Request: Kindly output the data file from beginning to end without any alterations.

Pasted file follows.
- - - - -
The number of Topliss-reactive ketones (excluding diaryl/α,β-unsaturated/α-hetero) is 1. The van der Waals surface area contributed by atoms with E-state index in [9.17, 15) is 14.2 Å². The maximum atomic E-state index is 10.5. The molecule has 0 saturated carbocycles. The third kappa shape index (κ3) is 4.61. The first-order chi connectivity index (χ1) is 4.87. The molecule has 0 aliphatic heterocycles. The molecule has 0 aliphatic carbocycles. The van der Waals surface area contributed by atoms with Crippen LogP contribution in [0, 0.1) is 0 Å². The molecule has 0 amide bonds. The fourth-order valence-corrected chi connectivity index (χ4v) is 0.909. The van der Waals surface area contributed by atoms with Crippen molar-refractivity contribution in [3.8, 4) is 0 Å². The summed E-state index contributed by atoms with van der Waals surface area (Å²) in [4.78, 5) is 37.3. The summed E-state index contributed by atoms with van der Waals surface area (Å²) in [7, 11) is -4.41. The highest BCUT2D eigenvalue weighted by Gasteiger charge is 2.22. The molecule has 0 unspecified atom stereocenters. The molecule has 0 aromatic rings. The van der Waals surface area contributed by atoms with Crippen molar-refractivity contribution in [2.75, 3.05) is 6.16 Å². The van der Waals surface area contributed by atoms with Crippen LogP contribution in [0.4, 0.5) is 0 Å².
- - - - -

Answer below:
The number of Topliss-reactive ketones (excluding diaryl/α,β-unsaturated/α-hetero) is 1. The van der Waals surface area contributed by atoms with E-state index in [9.17, 15) is 14.2 Å². The maximum atomic E-state index is 10.5. The molecule has 0 saturated carbocycles. The third kappa shape index (κ3) is 4.61. The first-order chi connectivity index (χ1) is 4.87. The molecule has 0 aliphatic heterocycles. The molecule has 0 aliphatic carbocycles. The van der Waals surface area contributed by atoms with Crippen LogP contribution in [0, 0.1) is 0 Å². The molecule has 0 amide bonds. The fourth-order valence-corrected chi connectivity index (χ4v) is 0.909. The van der Waals surface area contributed by atoms with Crippen molar-refractivity contribution in [3.8, 4) is 0 Å². The summed E-state index contributed by atoms with van der Waals surface area (Å²) in [4.78, 5) is 37.3. The summed E-state index contributed by atoms with van der Waals surface area (Å²) in [7, 11) is -4.41. The highest BCUT2D eigenvalue weighted by Gasteiger charge is 2.22. The molecule has 0 unspecified atom stereocenters. The molecule has 0 aromatic rings. The van der Waals surface area contributed by atoms with Crippen molar-refractivity contribution in [2.75, 3.05) is 6.16 Å². The van der Waals surface area contributed by atoms with Crippen LogP contribution in [0.4, 0.5) is 0 Å².